A few watches in, and so far, time seems to be passing veeeerrrrrryyyyy veeeeerrrrryyyy s-l-o-ooooooowly. There’s lots to do on deck as we’re having to constantly reef and shake out reefs with the changing weather, but when we’re not, it feels like forever sitting outside, each of us motionless and dripping with water, trying to stay anchored to our chosen spot as the boat rolls and tips. We’re each sealed in: fashion for the week is walking trousers, merino long sleeved top, duvet jacket, foulies then boots and I damned well make sure that every toggle, strap and tab is adjusted securely to minimise water getting in. This generally means I get out of this kit pretty dry(ish) the only flaw being my boots. 2 days in and they are already squelching, their waterproof properties clearly long gone. Nice.


For the first time last night, we went through the middle of an electrical storm, I mean really through the middle. We saw & heard lightening getting closer and closer until a huge crack was heard as a bolt very, very nearly hit the boat. We don’t think it did quite hit it as the electrics weren’t blown, however, apparently no-one saw the bolt go into the water. Again, being off watch meant this was an audible event rather than visual! A little too close for comfort perhaps.

Yes, a token bit of rage already. Being tired makes everyone a little more quick to anger on this boat. I’m back in the same bunk I was before, an upper one on the starboard side. Leo (my bunk buddy) has kindly got my huuuge sleeping back out for me so that I can get cosy and warm ASAP but I’m currently cursing this thing: with the bunk hitched up, I can barely get in! Water on the walls means my climbing technique is ultra lethal at the moment, resulting in me getting stuck earlier. Queue me stuck on my front in my bunk with my lee-cloth strap wrapped around my arms so I can’t tie myself in nor can I roll over to actually manoeuvre. This was quite amusing for everyone else though. The real argh is for WHALES though. THE OTHER WATCH SAW WHALES! Damn damn damn…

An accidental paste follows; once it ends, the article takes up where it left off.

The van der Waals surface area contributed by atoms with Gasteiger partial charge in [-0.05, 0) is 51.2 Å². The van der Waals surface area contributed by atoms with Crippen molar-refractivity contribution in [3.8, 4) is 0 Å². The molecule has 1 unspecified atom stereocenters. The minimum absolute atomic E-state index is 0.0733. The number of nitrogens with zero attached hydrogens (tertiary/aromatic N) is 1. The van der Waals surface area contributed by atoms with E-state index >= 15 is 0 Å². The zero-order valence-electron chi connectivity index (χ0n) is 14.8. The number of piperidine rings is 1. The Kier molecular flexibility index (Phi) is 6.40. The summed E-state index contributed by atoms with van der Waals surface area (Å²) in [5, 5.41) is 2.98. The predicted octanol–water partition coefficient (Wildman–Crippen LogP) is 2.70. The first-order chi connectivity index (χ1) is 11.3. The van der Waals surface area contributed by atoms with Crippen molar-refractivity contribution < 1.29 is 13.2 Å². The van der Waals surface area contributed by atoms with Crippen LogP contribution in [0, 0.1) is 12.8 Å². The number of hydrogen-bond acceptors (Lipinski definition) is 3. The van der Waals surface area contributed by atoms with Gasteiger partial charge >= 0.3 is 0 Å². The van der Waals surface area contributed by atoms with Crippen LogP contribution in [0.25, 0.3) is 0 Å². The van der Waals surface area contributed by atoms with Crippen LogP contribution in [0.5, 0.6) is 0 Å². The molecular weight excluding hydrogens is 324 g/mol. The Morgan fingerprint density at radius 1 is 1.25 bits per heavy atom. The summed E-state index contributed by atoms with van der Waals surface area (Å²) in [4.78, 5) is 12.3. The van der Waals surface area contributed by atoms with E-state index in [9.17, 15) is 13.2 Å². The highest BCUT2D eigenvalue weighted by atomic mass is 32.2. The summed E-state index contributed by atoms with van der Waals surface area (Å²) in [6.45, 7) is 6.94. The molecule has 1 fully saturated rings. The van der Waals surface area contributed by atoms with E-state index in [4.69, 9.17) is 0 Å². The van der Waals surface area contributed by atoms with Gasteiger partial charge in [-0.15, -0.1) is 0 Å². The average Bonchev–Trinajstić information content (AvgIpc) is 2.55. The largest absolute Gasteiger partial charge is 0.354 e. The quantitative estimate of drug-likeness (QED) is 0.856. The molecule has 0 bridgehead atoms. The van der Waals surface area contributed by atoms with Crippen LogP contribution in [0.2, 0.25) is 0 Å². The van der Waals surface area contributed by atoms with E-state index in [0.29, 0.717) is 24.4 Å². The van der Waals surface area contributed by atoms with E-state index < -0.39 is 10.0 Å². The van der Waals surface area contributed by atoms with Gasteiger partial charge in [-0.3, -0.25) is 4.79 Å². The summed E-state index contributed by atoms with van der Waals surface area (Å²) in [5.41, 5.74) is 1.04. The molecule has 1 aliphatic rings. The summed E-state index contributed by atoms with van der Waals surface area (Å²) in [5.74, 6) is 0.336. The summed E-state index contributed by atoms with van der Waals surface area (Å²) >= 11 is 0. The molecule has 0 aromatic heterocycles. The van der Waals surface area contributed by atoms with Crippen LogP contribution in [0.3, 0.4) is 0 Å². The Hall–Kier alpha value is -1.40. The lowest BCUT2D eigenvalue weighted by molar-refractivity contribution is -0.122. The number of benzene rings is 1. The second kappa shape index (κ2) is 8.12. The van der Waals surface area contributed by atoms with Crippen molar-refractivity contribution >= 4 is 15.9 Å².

Heeeeeeere Whaley Whaley Whaley Whaley…”

Surely this has got to work eventually, right?
Aaaaaaaah! (As in “oh nooo!”)

That was the sound I made as we broached whilst I was on mother watch (aka tipped over to an extreme angle violently). Whilst we mothers galliantly held on to the veg prepared for the nights dinner, 4 cereal boxes decide to fling themselves out of one of the galley cubby holes , land on me and absolutely COVER me and the galley in muesli, somehow entirely missing Leo. Add in some rice noodles into the mix and it was a strong, dusty look, muesli in my hair, on my face, down my clothes. Muesli, German muesli everywhere. It took hours to clean up having made its way into every possible place in the galley (linseeds: spawn of the devil to clear up). The irony wasn’t lost on everyone that it was me that was covered in muesli though. Now had it been granola…